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Roxbury’s future in the "post-racial" era

Roxbury’s future in the “post-racial” era

by Shirley Kressel
contributing writer South End News
Wednesday Mar 16, 2011

The race for Chuck Turner’s District 7 City Council seat has been fraught with bitter ironies and troubling questions about the future of Boston’s black community.

As the media have amply reported, Senator Dianne Wilkerson and City Councilor Chuck Turner, long-time black leaders, have recently been sent to prison for accepting money from a paid FBI informant in a liquor-license imbroglio. What does this signify for their fragile community?

The candidates, both black men, represent different visions for the District. Cornell Mills is the son of Wilkerson, who broke the color barrier at the state senate in 1993 and pursued an activist legislative career, while Tito Jackson, son of a labor-rights activist, is endorsed by Turner, an old-school firebrand. Interestingly, Mills echoes Turner’s spirit of fighting to protect the poor and disadvantaged, while Jackson pushes further Wilkerson’s talk about business incentives to attract job creation and developers’ gifts to the community.

Jackson has enjoyed far more funding and voter support. However, his experience is in mainstream politics and his campaign chest is filled heavily by white contributors and business interests outside the district. This has sparked concerns about the dilution of the black community’s power to defend against economic and political exploitation.

Indeed, some suspect a larger strategy to neutralize minority defenses against discriminatory governmental policies.

On March 6, I attended a forum in Roxbury titled, “The Attack on Black Leadership: Is there an ongoing effort by the US Government to destabilize the black community by targeting its leadership?” In impromptu remarks, Wilkerson talked about documents she had read indicating that the FBI had been targeting her and Turner for seven years, looking for reasons to prosecute them. Finding none, she said, the Bureau finally hired a black informant to bait them with money.

If her account is accurate, it is extremely alarming. It is at least suspicious that in the FBI’s lengthy investigation of the license issue, only two black officials were (literally) “caught,” leaving unbaited and uncharged seven white officials implicated by FBI documents. Turner accused the US Attorney of racial bias and, because there was no evidence of previous wrongdoing by him to constitute probable cause, entrapment. The FBI informant, a black man, expressed anger at this apparently biased outcome and tried to refuse to testify at Turner’s trial.

This week, I came across a 2003 South End News bit on now-deceased City Councilor Jimmy Kelly, reporting his acceptance of unlawful financial contributions: “Infractions included accepting individual contributions over the $500 limit and accepting corporate contributions, which is not allowed at the city level.” The full report (pdf) at the Office of Campaign and Political Finance (OCPF) website listed numerous violations. Kelly paid a $1,000 fine and made a charity donation of $7,500, equaling the contributions he got from business corporations, excess contributions, excess cash contributions, and money from a federal PAC. The matter was never sent to the Attorney General for further action.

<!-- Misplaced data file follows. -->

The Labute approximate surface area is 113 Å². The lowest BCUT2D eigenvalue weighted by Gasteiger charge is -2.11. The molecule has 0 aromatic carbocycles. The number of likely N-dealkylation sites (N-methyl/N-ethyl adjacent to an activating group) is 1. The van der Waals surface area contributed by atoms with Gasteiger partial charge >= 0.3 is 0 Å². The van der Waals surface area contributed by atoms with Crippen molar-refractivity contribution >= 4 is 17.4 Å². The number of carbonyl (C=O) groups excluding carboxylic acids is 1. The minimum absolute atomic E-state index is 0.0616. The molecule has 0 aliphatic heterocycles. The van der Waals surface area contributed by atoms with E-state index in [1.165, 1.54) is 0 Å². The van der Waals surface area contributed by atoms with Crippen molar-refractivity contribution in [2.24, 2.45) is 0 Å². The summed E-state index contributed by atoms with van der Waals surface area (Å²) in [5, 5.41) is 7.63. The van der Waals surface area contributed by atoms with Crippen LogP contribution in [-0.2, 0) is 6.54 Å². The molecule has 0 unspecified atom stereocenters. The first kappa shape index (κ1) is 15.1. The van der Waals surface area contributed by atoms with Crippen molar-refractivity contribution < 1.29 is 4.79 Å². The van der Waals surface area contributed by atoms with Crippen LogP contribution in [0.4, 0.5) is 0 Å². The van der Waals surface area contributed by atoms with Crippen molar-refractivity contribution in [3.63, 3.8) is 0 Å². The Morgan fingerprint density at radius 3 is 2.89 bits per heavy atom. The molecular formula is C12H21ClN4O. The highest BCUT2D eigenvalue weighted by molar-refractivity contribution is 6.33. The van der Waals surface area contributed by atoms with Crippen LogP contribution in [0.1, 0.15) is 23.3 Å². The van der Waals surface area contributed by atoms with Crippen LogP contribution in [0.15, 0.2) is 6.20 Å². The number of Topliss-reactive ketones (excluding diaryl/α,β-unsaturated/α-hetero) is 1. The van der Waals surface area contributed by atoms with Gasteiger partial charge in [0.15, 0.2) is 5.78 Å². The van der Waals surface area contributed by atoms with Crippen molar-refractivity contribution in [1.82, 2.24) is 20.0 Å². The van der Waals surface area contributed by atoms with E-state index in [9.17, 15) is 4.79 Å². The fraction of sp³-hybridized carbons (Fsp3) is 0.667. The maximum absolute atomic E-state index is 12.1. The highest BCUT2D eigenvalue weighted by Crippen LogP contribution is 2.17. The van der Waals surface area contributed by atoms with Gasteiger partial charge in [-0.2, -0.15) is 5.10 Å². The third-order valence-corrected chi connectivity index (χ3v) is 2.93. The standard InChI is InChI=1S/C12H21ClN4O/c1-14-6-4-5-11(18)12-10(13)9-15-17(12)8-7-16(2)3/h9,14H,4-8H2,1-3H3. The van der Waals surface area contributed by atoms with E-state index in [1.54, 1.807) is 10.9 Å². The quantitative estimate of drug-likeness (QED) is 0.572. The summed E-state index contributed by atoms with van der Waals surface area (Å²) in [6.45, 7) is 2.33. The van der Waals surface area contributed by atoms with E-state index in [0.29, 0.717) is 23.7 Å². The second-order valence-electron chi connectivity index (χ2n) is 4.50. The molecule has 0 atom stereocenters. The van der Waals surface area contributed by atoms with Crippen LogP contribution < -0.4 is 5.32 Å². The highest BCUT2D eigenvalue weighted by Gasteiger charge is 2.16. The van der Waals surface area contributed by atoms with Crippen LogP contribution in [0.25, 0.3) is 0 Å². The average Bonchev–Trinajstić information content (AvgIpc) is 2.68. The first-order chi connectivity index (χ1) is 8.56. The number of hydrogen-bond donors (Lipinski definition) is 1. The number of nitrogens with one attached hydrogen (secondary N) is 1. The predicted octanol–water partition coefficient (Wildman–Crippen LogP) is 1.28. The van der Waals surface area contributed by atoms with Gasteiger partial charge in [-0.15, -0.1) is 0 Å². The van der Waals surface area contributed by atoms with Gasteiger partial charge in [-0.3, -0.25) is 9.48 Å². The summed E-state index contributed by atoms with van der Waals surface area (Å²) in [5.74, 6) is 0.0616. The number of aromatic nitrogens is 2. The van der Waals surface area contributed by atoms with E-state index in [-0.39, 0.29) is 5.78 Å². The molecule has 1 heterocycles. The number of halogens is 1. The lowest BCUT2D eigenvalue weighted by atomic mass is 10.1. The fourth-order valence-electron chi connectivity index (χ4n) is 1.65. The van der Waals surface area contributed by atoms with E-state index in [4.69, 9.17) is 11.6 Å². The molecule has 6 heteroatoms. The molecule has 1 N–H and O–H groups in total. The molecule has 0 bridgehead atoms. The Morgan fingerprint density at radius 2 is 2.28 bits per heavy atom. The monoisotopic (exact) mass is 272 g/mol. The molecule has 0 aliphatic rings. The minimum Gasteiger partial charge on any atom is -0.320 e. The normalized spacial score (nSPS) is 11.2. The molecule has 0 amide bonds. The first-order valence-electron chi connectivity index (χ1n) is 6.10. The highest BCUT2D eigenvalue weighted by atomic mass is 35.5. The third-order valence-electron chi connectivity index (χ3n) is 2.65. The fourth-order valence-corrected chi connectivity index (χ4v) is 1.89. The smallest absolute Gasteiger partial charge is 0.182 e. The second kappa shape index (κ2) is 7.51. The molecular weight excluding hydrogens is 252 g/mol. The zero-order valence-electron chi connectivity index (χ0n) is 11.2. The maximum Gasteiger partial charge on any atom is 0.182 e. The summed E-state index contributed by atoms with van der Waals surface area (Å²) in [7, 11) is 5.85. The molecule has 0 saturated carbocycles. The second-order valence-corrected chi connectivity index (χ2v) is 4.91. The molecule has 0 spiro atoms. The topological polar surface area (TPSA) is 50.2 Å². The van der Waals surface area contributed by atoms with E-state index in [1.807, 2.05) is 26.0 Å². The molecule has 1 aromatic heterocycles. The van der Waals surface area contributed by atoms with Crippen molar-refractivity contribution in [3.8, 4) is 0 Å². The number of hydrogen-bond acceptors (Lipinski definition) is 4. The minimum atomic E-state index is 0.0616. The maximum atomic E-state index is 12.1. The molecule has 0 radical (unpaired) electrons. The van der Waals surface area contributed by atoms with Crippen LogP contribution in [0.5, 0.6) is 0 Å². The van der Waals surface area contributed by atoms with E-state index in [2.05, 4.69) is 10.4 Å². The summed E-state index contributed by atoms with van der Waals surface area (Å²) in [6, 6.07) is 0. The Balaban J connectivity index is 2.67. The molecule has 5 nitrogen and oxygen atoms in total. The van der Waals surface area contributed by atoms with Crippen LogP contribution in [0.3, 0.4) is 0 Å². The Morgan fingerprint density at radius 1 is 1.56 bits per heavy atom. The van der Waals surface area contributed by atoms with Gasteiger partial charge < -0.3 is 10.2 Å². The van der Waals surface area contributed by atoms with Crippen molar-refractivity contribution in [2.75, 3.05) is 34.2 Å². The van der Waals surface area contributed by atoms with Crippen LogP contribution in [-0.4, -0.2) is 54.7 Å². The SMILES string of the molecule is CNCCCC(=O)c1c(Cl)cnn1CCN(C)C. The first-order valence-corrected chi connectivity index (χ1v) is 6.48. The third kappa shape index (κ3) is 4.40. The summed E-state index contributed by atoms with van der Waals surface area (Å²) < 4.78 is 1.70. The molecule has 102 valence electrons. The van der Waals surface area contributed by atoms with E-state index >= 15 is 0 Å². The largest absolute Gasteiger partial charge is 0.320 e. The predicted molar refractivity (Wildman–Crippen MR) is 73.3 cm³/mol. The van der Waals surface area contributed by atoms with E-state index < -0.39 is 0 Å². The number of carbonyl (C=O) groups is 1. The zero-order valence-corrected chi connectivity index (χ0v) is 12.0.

Kelly was proven to have committed financial violations worth about $11,000. He simply settled up financially, with no criminal prosecution.

Turner was never proven committing any offenses — before the FBI created one. The informant himself later told the Boston Globe that the money (an amount the FBI said, but never proved, was $1,000) that he handed unbidden to a “naïve” Turner while expressing his “gratitude” (with these words, turning Turner’s scheduling of a hearing on licensing discrimination into a crime, as the FBI instructed), “could have been a gift or a campaign donation.” As a contribution reporting error with no criminal intent, a civil fine would have ended the story. Instead: felony conviction and three years in federal prison.

Unlike Kelly, Turner’s case was all over the media, inflaming a wave of public venom. The City Council enacted an ordinance to expel him. The two young new minority Councilors, Felix Arroyo, Jr. and Ayanna Pressley, cited him as their mentor as they voted him out.

Why such disparate fates?

Perhaps the answer lies in a Boston Globe editorial: “Turner… isn’t a venal man. … But he has spread unreality among his supporters for decades. And that may be his greatest crime. In a Boston neighborhood that so desperately needs sensible leadership to address crime, joblessness, and poor education, Turner has fed his constituents a steady diet of political fantasy.” Do our media leaders believe that Turner’s punishment for an unproven bribe was justified by his discomfiting politics? The newspapers endorsed Jackson; is he their “sensible leader” — bringing practical compromises to counter Turner’s audacity of unbending aspirations?

Selective justice is a great injustice, and one well known to the black community. What really happened here? And what will be the impact on a District ripe for — or vulnerable to — radical change?

Shirley Kressel is a landscape architect and urban designer, and one of the founders of the Alliance of Boston Neighborhoods. She can be reached at Shirley.Kressel@verizon.net.

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The Blackstonian Community News Service - Black Boston 411 24/7. @Blackstonian on twitter. Like our page on Facebook.

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